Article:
Graduate and mature part-time undergraduate students (2 years older than their cohort) at the University of Toronto expressed a desire for more mentorship opportunities. To address this need, the Hart House Mentorship Program was created, connecting students with successful alumni and friends of Hart House for meaningful mentor-mentee relationships.
This year, in order to service the needs of both students and young alumni, the program will include both one-on-one mentorship opportunities as well as Mentorship Networking Dinners where students, recent graduates and Hart House Alumni and Friends can connect to share mentorship conversations on career success and life after graduation in a relaxed environment.
What Makes This Program Unique?
The Hart House Mentorship Program matches mentors and mentees on the basis of both their professional ambitions AND their personal priorities, interests and passions. In many cases, mentors and mentees will be matched in completely different career fields because their extra-curricular interests are aligned.
Details of the Program
One-On-One Mentorship Program
The mentorship program will run from October 2023 to April 2024.
Matches are invited to the Mentorship Networking Dinners – November 22, 2023 and March 6, 2024
Each mentor/mentee match will decide together how often they would like to meet, but a minimum of three (3) meetings during the school year are strongly recommended (can be in-person, online or phone meetings.)
Mentorship Networking Dinners
Mentors and mentees who are not matched in the 1:1 program are invited to two Mentorship Networking Dinners – November 22, 2023 and March 6, 2024
Mentors who have met with young alumni, current graduate students and mature part-time undergraduate students who seem to be a “good fit” can choose to continue growing a more formal mentorship relationship during the remainder of the school year and beyond.
Being a Student Mentee
If you are either a U of T graduate student or a mature part-time undergraduate (at least 2 years older than your cohort) and will be enrolled in courses starting in the Fall of 2023, then you are eligible to apply.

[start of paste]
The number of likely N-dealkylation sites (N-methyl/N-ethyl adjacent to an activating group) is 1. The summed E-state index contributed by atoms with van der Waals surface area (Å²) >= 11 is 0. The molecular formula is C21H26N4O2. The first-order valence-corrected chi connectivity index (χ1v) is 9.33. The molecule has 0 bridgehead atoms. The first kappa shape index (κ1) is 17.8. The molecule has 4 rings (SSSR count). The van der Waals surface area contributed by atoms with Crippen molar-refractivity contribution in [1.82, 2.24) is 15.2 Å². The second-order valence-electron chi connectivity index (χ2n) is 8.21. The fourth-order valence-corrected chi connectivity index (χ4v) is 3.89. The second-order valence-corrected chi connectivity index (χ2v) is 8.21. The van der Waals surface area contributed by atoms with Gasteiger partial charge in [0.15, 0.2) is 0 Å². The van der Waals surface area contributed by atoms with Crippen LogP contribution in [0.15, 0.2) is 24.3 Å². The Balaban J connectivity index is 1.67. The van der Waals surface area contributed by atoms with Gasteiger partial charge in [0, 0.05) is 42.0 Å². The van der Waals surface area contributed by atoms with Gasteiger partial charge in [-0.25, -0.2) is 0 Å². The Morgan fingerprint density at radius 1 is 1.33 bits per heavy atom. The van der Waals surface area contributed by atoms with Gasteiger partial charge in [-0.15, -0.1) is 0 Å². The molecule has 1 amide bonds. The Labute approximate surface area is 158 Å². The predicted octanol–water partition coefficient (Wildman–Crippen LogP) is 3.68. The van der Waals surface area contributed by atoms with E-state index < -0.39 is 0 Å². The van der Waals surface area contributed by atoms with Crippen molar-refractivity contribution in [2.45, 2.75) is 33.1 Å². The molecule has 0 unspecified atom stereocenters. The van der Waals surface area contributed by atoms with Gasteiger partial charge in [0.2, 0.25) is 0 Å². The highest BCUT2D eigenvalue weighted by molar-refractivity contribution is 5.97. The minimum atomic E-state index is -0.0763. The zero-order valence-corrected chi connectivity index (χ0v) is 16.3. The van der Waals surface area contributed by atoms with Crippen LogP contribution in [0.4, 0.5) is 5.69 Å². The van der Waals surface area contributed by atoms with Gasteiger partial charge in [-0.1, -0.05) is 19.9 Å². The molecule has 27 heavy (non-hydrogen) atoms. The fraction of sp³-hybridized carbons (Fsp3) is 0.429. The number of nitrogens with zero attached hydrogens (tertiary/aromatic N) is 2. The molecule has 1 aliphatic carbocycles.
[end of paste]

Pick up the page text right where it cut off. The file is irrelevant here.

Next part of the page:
There are many benefits to be gained through your participation. They include:
- Expanding your professional and personal networks;
- Discovering new strengths and building on existing ones;
- Increasing your confidence in social and business settings;
- Enhancing your engagement in the broader community; and
- Learning from the experience and acquired the wisdom of a committed supporter.
I really enjoyed getting to meet so many new people. I enjoyed spending time with my mentor and gaining insight on how to make the best of my time here. I honestly wish the program were longer.Naomi Inniss, Student Mentee
Being a Mentor
You don’t need to be a U of T alumnus to apply to become a Hart House mentor. Employed professionals will have the satisfaction of knowing that they are helping to provide direction and opportunities to a student that could help change the course of his/her/their life for the better. In fact, many mentors report that they benefit at least as much from the process of mentoring as do their mentees, and oftentimes more.
Serving as a mentor will allow you the opportunity to provide a graduate student or mature part-time undergraduate student with:
- Access to professional and social networks;
- Focused attention on the discovery of new strengths and the reinforcement of existing ones;
- Increased confidence in social and business settings;
- Introductions to communities of interest outside the classroom; and
- Encouragement in the discernment of professional pathways.
I loved connecting with students and supporting them in their journey towards excellence!Alexandria Ramoutar, U of T Alumna and Hart House Mentor